I recently read in Time magazine an interview with Sylvia Earle, the 79-year-old oceanographer. She makes the case for exploring and conserving our oceans. She doesn’t say we should do this instead of exploring space, but I will.
I also recently read an essay in Discover magazine (from a couple years ago; I’m rather behind in my magazine reading) by Neil deGrasse Tyson, the rock-star astrophysicist. He tried to make the case for reviving U.S. space exploration, why it was so important to our economy, to inspiring innovation, all sorts of really good reasons. Except one better reason not to.
I don’t usually disagree with people I admire, but in Dr. Tyson’s case, I was practically screaming at the page.
Numbers can’t tell the story. As I mentioned in Freefall, humans aren’t wired to deal with data. So mentioning that only 5 percent of the ocean has been explored is meaningless. That 14 percent of the land mass is protected, but only 1 percent of the ocean, draws blank stares.
But Sylvia Earle says, “[T]he world that I knew as a child doesn’t exist anymore. I tell people I come from a different planet, because I do. The planet I knew is gone.” This, I pay attention to.
She’s not an alien. She grew up in New Jersey. OK, well, maybe…
Why can’t we take the billions of dollars we want to spend going to Mars and use it instead to go to the sea? It’s extraordinarily difficult, perhaps harder than going to Mars. In doing so, we will learn much more that is useful for surviving here on this planet than we will from Mars.
I blame the Cold War for launching our obsession with space. Our urge to put a man on the moon was more about being a superpower than space exploration. If President Kennedy had said we will go to the bottom of the ocean, “not because it is easy, but because it is hard,” then we would have.
The whole space thing became popular because fighter pilots were the first astronauts, even though that experience was no prerequisite for sitting atop a rocket. The Right Stuff. I was a sucker for that Tom Wolfe image along with everyone else. Think about it. Lost in Space was about a family of space explorers. It didn’t stand a chance against Star Trek.
How about some X prizes for ocean exploration?
Could kids get as excited about deep-sea diving as space exploration? Why not? When I was a kid, I was enthralled with Jacques Cousteau. I watched his specials on our black and white TV in awe. Sea Hunt with Lloyd Bridges was the best thing ever.
In high school, my biology teacher took us to Plum Island, on Massachusetts’ North Shore, to explore rock jetties dotted with tide pools. They were filled with star fish (now called, more appropriately, sea stars), pin cushiony sea urchins, sand dollars, colorful sea anemones, crabs, and small fish.
A decade later, I went back. It was completely different. There were nothing but mussels. Nary a sea star to be seen. What happened? Was it natural or not? I don’t know. Unfortunately, I didn’t become an oceanographer.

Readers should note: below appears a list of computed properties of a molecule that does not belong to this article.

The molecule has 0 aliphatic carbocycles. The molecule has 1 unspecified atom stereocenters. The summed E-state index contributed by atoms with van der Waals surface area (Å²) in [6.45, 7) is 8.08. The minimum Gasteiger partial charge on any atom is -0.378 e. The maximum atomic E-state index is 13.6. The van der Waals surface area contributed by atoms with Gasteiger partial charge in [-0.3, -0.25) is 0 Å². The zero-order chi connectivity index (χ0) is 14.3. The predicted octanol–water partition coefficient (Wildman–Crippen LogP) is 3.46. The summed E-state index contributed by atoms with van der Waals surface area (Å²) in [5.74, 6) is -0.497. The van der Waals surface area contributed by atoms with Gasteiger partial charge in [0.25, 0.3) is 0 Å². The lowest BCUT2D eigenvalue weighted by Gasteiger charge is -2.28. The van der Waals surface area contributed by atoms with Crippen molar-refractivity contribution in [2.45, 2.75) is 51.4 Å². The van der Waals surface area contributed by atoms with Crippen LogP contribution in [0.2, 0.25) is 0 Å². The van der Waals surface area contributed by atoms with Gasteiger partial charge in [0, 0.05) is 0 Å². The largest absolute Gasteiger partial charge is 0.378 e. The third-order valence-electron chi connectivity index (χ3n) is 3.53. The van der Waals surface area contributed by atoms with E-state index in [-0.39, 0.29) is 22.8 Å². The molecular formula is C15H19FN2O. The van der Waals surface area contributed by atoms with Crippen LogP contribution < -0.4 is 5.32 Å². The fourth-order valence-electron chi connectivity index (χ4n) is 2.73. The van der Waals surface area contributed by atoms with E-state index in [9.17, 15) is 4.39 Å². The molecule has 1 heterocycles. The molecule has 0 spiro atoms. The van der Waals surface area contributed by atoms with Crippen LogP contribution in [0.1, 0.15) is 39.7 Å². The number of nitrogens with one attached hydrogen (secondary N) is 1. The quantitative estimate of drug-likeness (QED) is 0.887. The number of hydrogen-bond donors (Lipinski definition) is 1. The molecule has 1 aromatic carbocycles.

The ocean is so vast that its scale is incomprehensible. Yet it’s vastly smaller than our solar system, which we seem drawn to. The search for the missing Malaysian Airlines jet has resumed and it was described on NPR as “looking for a shoebox in the Rocky Mountains at night with a flashlight.”
Dr. Tyson wrote: when I stand in front of eighth-graders I don’t want to have to say to them, “Become an aerospace engineer so that you can build an airplane that’s 20 percent more fuel efficient than the ones your parents flew on.” A laudable goal, for sure. But to attract the best students in the room, what I should be saying is, “Become an aerospace engineer so that you can design the airfoil that will be the first piloted craft in the rarefied atmosphere of Mars.” “Become a biologist because we need people to look for life, not only on Mars but in the subsurface oceans of Jupiter’s moon Europa, and elsewhere in the galaxy.” “Become a chemist because we want to understand more about the elements on the moon and the molecules in space.” You put that vision out there, and my job becomes easy; I just have to invoke the familiar vision, and kids’ ambitions rise up within them. Their engines get lit, and they become self-propelled on the path to the frontier.
I say, become an engineer so you can design the vehicle that will be the first piloted craft to reach ocean floors around the globe. Right here. This planet. Become a biologist because we need people to look for life right here in our own oceans. There are many strange life forms just waiting to be discovered. You’d get to name them! Become a chemist because we need to understand more about the elements on Earth and the molecules in the ocean. Our lives depend on the oceans, no matter where on Earth we live, so we need to know more about them.
You could argue that exploring the stars is in our DNA. And I’m not totally against space exploration. I’m as excited as the next kid about that (unmanned) probe landing on the comet. We are made of star dust after all. For as long as humans have had eyes to gaze with, we have turned to the stars—for inspiration, for religion, in wonder.
But who hasn’t also sat by the shore gazing across the waves? We are equally of the sea, having literally crawled from its depths. The stars spark our imagination because of what we can see. The ocean is unfathomable, we can’t peer into it, so we gaze across it. Fathom means both a unit to measure water depth and also understanding.
Sylvia Earle says in her TED talk, “How about some X prizes for ocean exploration?”
Exactly. Why can’t we inspire kids to study the oceans? Complete unknown. Super dangerous. What’s so different? More humans have walked on the moon than have visited the bottom of the ocean.
Maybe it’s because I’m an introvert, but I believe looking inward is not a bad thing.
Neil deGrasse Tyson’s article, “Back to The Final Frontier”